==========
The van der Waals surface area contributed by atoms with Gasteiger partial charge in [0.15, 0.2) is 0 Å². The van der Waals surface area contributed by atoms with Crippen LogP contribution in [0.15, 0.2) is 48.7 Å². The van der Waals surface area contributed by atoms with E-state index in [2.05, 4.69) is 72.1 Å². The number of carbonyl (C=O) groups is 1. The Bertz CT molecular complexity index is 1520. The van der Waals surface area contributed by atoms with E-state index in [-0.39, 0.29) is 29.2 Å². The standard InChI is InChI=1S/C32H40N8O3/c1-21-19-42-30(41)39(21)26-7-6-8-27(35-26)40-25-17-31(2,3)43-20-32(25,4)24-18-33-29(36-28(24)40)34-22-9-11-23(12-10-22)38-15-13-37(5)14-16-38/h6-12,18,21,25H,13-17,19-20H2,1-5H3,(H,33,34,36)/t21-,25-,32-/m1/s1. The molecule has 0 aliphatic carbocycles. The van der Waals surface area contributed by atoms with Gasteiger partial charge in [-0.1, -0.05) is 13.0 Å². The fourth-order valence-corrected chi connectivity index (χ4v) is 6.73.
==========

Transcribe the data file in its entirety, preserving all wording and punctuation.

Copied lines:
The van der Waals surface area contributed by atoms with Gasteiger partial charge in [0.15, 0.2) is 0 Å². The van der Waals surface area contributed by atoms with Crippen LogP contribution in [0.15, 0.2) is 48.7 Å². The van der Waals surface area contributed by atoms with E-state index in [2.05, 4.69) is 72.1 Å². The number of carbonyl (C=O) groups is 1. The Bertz CT molecular complexity index is 1520. The van der Waals surface area contributed by atoms with E-state index in [-0.39, 0.29) is 29.2 Å². The standard InChI is InChI=1S/C32H40N8O3/c1-21-19-42-30(41)39(21)26-7-6-8-27(35-26)40-25-17-31(2,3)43-20-32(25,4)24-18-33-29(36-28(24)40)34-22-9-11-23(12-10-22)38-15-13-37(5)14-16-38/h6-12,18,21,25H,13-17,19-20H2,1-5H3,(H,33,34,36)/t21-,25-,32-/m1/s1. The molecule has 0 aliphatic carbocycles. The van der Waals surface area contributed by atoms with Gasteiger partial charge in [-0.1, -0.05) is 13.0 Å². The fourth-order valence-corrected chi connectivity index (χ4v) is 6.73.